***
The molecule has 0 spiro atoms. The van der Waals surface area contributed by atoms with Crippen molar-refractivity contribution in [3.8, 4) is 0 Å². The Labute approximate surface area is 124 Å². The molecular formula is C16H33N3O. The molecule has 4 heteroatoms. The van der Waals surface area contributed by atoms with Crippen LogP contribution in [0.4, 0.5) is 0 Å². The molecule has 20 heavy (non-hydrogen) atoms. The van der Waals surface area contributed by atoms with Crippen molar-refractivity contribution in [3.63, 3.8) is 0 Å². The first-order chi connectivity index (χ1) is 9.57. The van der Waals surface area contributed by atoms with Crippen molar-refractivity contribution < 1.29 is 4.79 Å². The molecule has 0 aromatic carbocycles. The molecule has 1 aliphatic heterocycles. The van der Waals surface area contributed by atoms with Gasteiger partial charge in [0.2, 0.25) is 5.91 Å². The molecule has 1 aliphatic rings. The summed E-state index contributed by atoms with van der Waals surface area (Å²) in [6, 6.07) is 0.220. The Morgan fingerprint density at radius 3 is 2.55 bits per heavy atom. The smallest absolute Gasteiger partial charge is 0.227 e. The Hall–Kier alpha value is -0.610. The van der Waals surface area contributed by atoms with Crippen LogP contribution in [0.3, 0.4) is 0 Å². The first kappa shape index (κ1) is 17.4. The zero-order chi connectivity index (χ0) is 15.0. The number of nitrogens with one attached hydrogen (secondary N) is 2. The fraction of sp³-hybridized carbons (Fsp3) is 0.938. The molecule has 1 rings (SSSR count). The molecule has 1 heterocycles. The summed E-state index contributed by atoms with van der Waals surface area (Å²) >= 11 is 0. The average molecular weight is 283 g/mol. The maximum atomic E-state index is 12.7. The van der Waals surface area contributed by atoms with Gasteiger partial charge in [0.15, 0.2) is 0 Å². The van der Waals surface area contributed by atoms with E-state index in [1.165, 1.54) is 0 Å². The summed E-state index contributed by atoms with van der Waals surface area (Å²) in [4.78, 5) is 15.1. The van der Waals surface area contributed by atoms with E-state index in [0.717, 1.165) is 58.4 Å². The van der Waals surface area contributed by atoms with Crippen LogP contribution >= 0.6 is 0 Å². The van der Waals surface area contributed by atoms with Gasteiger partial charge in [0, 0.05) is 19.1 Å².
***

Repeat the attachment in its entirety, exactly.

The molecule has 0 spiro atoms. The van der Waals surface area contributed by atoms with Crippen molar-refractivity contribution in [3.8, 4) is 0 Å². The Labute approximate surface area is 124 Å². The molecular formula is C16H33N3O. The molecule has 4 heteroatoms. The van der Waals surface area contributed by atoms with Crippen LogP contribution in [0.4, 0.5) is 0 Å². The molecule has 20 heavy (non-hydrogen) atoms. The van der Waals surface area contributed by atoms with Crippen molar-refractivity contribution in [3.63, 3.8) is 0 Å². The first-order chi connectivity index (χ1) is 9.57. The van der Waals surface area contributed by atoms with Crippen molar-refractivity contribution < 1.29 is 4.79 Å². The molecule has 0 aromatic carbocycles. The molecule has 1 aliphatic heterocycles. The van der Waals surface area contributed by atoms with Gasteiger partial charge in [0.2, 0.25) is 5.91 Å². The molecule has 1 aliphatic rings. The summed E-state index contributed by atoms with van der Waals surface area (Å²) in [6, 6.07) is 0.220. The Morgan fingerprint density at radius 3 is 2.55 bits per heavy atom. The smallest absolute Gasteiger partial charge is 0.227 e. The Hall–Kier alpha value is -0.610. The van der Waals surface area contributed by atoms with Crippen LogP contribution in [0.3, 0.4) is 0 Å². The first kappa shape index (κ1) is 17.4. The zero-order chi connectivity index (χ0) is 15.0. The number of nitrogens with one attached hydrogen (secondary N) is 2. The fraction of sp³-hybridized carbons (Fsp3) is 0.938. The molecule has 1 rings (SSSR count). The molecule has 1 heterocycles. The summed E-state index contributed by atoms with van der Waals surface area (Å²) >= 11 is 0. The average molecular weight is 283 g/mol. The maximum atomic E-state index is 12.7. The van der Waals surface area contributed by atoms with Gasteiger partial charge in [0.15, 0.2) is 0 Å². The van der Waals surface area contributed by atoms with E-state index in [1.165, 1.54) is 0 Å². The summed E-state index contributed by atoms with van der Waals surface area (Å²) in [4.78, 5) is 15.1. The van der Waals surface area contributed by atoms with E-state index in [0.717, 1.165) is 58.4 Å². The van der Waals surface area contributed by atoms with Crippen LogP contribution >= 0.6 is 0 Å². The van der Waals surface area contributed by atoms with Gasteiger partial charge in [0, 0.05) is 19.1 Å².